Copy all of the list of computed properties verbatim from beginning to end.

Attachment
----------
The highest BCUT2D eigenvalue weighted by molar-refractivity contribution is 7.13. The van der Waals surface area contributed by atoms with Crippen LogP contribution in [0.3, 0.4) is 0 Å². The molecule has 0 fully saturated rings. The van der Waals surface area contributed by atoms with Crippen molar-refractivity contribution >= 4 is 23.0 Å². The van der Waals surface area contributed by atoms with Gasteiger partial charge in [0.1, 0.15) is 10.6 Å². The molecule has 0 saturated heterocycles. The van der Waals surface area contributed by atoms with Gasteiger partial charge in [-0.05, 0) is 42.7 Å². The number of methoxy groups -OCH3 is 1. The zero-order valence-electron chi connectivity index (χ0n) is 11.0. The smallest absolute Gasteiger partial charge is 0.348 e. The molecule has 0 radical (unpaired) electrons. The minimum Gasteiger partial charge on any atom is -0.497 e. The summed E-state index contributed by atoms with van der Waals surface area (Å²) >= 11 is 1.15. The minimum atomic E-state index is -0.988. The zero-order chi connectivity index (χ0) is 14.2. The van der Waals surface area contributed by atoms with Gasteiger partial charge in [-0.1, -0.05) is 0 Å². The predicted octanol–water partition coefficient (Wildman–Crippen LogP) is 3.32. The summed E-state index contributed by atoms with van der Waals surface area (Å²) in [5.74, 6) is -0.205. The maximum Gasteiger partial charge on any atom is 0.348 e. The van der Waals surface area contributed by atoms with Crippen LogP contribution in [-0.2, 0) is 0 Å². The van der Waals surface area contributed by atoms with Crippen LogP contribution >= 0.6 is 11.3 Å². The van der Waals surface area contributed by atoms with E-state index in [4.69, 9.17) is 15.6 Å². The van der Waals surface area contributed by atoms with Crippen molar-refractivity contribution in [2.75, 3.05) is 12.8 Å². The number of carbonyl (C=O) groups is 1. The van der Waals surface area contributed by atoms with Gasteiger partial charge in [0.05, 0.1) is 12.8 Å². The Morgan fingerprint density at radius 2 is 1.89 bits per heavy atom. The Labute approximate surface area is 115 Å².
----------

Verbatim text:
The highest BCUT2D eigenvalue weighted by molar-refractivity contribution is 7.13. The van der Waals surface area contributed by atoms with Crippen LogP contribution in [0.3, 0.4) is 0 Å². The molecule has 0 fully saturated rings. The van der Waals surface area contributed by atoms with Crippen molar-refractivity contribution >= 4 is 23.0 Å². The van der Waals surface area contributed by atoms with Gasteiger partial charge in [0.1, 0.15) is 10.6 Å². The molecule has 0 saturated heterocycles. The van der Waals surface area contributed by atoms with Gasteiger partial charge in [-0.05, 0) is 42.7 Å². The number of methoxy groups -OCH3 is 1. The zero-order valence-electron chi connectivity index (χ0n) is 11.0. The smallest absolute Gasteiger partial charge is 0.348 e. The molecule has 0 radical (unpaired) electrons. The minimum Gasteiger partial charge on any atom is -0.497 e. The summed E-state index contributed by atoms with van der Waals surface area (Å²) >= 11 is 1.15. The minimum atomic E-state index is -0.988. The zero-order chi connectivity index (χ0) is 14.2. The van der Waals surface area contributed by atoms with Gasteiger partial charge in [-0.1, -0.05) is 0 Å². The predicted octanol–water partition coefficient (Wildman–Crippen LogP) is 3.32. The summed E-state index contributed by atoms with van der Waals surface area (Å²) in [5.74, 6) is -0.205. The maximum Gasteiger partial charge on any atom is 0.348 e. The van der Waals surface area contributed by atoms with Crippen LogP contribution in [-0.2, 0) is 0 Å². The van der Waals surface area contributed by atoms with Crippen LogP contribution >= 0.6 is 11.3 Å². The van der Waals surface area contributed by atoms with E-state index in [4.69, 9.17) is 15.6 Å². The van der Waals surface area contributed by atoms with Crippen molar-refractivity contribution in [2.75, 3.05) is 12.8 Å². The number of carbonyl (C=O) groups is 1. The van der Waals surface area contributed by atoms with Gasteiger partial charge in [0.05, 0.1) is 12.8 Å². The Morgan fingerprint density at radius 2 is 1.89 bits per heavy atom. The Labute approximate surface area is 115 Å².